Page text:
Just last week, reports came out saying Sony was releasing the original The Last Of Us, a game that was released twice on previous Playstation consoles, as a remake for the PS5. This is a classic example of nostalgia baiting, but it also points to a new and concerning trend specifically in the realm of gaming: Studios are remastering and porting games far too much. Doing so not only clouds the beauty of the original games, but it also redirects scarce resources from up-and-coming game designers’ original content as well as various promising studios.
For those unfamiliar, here’s a breakdown of the two terms. Remastering a game is the process of upgrading an old game’s quality to adapt to modern technology, which is generally simpler than designing a new game. This upgrade usually includes faster loading times, better graphics and a higher framerate. On the other hand, porting is the process of modifying an old game to run on a different platform, such as taking an Xbox game and making it run on a Nintendo Switch.
Remastering games isn’t anything new. Games from the early ‘90s in the Super Nintendo era were bundled together as collections and resold. The same thing happened with the PS3 and Xbox 360 era of the mid-2000s with games such as The Jak and Daxter Collection and Hitman HD Trilogy. Moving into the PS4 and Xbox One era of the early 2010s, remasters have only become increasingly abundant. The Last of Us Remastered, Bioshock Collection and The Master Chief Collection are just a few of dozens of examples of older-era games that have been remastered to fit newer hardware.
One of the biggest culprits of the remaster industrial complex is Grand Theft Auto V. GTA V was released back in September 2013 and, almost eight years and one remaster later, is somehow being remastered again. In that span of time, we have gone from the PS3 to the PS5 — three entire console generations. To be fair, developer Rockstar has been continuously adding content to GTA V, so there are at least some new features in the game that didn’t exist at launch. Still, eight years is an incredibly long time to stick with marketing the same game.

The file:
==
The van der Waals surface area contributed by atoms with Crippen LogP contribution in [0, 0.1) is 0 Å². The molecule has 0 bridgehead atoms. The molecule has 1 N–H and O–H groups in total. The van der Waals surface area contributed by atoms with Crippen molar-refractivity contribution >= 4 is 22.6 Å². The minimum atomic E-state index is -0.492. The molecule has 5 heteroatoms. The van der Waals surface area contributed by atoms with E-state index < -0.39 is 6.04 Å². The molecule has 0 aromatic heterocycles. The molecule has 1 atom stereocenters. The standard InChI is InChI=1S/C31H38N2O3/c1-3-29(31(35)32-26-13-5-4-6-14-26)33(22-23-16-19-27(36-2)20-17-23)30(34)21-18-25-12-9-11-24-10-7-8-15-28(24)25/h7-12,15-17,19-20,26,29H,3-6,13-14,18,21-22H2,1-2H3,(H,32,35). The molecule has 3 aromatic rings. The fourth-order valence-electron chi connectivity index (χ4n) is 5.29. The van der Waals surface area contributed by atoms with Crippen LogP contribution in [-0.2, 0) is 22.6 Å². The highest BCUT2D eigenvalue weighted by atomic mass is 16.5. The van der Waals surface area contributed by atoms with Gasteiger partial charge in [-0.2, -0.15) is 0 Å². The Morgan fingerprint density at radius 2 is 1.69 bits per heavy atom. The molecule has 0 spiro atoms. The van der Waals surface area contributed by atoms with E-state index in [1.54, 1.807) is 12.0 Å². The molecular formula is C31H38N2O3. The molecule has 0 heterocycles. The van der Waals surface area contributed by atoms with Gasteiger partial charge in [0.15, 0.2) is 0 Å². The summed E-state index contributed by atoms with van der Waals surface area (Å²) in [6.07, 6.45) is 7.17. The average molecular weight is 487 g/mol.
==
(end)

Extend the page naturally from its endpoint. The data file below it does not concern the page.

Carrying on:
The Elders Scrolls V: Skyrim, or Skyrim for short, is an even bigger culprit of this system. Released in November 2011, the game has been remastered once and ported nine times, even coming to Amazon Echo as a joke by developers at Bethesda Game Studios. It should be noted that neither of the aforementioned titles have had their highly anticipated sequels scheduled for anytime soon.
Based on these two examples alone, it’s clear why developers like remastering games: It makes them a ton of money. Skyrim’s release in 2011 made Bethesda $450 million in revenue in the first week; if Bethesda can get even a fraction of their fans to buy the remaster, they’ll see a similar payday. Similarly, GTA V made $1 billion in the first three days. According to publisher Take Two’s CEO, GTA V sold more copies last year than in any other year since 2013. All of this is not even including in-game microtransactions and downloadable content.
In 2019 alone, GTA V made $595 million in digital revenues, and those numbers don’t seem to be dropping. With this high of a revenue stream, there isn’t much incentive for companies to stop supporting their existing titles. Remasters make huge amounts of revenue, and they’re much cheaper and easier to make. An original intellectual property (IP) can take years and millions of dollars to create, market and launch. Look at it this way: Remastering a game is like renovating the exterior of a house, while creating new IP is like building a house from scratch.
Despite the criticism, remasters can often be a good thing. Old PS2 and Xbox-era games are much more enjoyable to play on modern consoles and benefit greatly from new tech. Bringing fan favorites like Shadow of the Colossus to the current generation makes them easier to play for original fans and allows newer players to have the same experience.
The real problem is when studios prioritize remastering games over creating new content. Recycling old content is fine, but doing it in place of innovation pushes toward an environment where new, exciting experiences are hard to find. Doing so isn’t a service for fans either; Skyrim fans loved the first remaster, but I doubt there is a single fan who would rather see a Skyrim port to PS5 or Xbox Series X over Elder Scrolls 6 or a new IP. In fact, creating new IPs is generally a success with consumers. In the past couple of years, Sony has hit big with new titles, such as Ghost of Tsushima and Horizon: Zero Dawn. To revert to redeveloping old games seems like a waste of incredible talent that has the possibility to create something great and more importantly, something original.